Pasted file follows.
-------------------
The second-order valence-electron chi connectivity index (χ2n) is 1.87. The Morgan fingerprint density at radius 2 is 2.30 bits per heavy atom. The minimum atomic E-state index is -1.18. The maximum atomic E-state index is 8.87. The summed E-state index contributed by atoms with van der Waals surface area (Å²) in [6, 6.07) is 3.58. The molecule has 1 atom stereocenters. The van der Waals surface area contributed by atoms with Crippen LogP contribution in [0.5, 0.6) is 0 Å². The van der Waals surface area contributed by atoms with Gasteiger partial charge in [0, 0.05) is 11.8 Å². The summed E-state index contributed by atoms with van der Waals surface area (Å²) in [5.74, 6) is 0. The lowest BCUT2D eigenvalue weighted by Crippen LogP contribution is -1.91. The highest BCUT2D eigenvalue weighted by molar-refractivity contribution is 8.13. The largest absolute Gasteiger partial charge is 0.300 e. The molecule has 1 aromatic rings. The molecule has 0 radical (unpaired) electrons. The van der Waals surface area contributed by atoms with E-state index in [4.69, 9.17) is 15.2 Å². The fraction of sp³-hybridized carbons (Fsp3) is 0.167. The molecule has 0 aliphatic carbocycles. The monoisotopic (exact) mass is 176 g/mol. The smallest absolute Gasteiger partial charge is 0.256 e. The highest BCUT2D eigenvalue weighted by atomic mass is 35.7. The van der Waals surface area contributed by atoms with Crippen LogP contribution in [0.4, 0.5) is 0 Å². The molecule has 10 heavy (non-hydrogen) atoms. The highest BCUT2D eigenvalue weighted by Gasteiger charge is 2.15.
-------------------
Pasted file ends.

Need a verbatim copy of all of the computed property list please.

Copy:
The second-order valence-electron chi connectivity index (χ2n) is 1.87. The Morgan fingerprint density at radius 2 is 2.30 bits per heavy atom. The minimum atomic E-state index is -1.18. The maximum atomic E-state index is 8.87. The summed E-state index contributed by atoms with van der Waals surface area (Å²) in [6, 6.07) is 3.58. The molecule has 1 atom stereocenters. The van der Waals surface area contributed by atoms with Crippen LogP contribution in [0.5, 0.6) is 0 Å². The van der Waals surface area contributed by atoms with Gasteiger partial charge in [0, 0.05) is 11.8 Å². The summed E-state index contributed by atoms with van der Waals surface area (Å²) in [5.74, 6) is 0. The lowest BCUT2D eigenvalue weighted by Crippen LogP contribution is -1.91. The highest BCUT2D eigenvalue weighted by molar-refractivity contribution is 8.13. The largest absolute Gasteiger partial charge is 0.300 e. The molecule has 1 aromatic rings. The molecule has 0 radical (unpaired) electrons. The van der Waals surface area contributed by atoms with E-state index in [4.69, 9.17) is 15.2 Å². The fraction of sp³-hybridized carbons (Fsp3) is 0.167. The molecule has 0 aliphatic carbocycles. The monoisotopic (exact) mass is 176 g/mol. The smallest absolute Gasteiger partial charge is 0.256 e. The highest BCUT2D eigenvalue weighted by atomic mass is 35.7. The van der Waals surface area contributed by atoms with Crippen LogP contribution in [0.4, 0.5) is 0 Å². The molecule has 10 heavy (non-hydrogen) atoms. The highest BCUT2D eigenvalue weighted by Gasteiger charge is 2.15.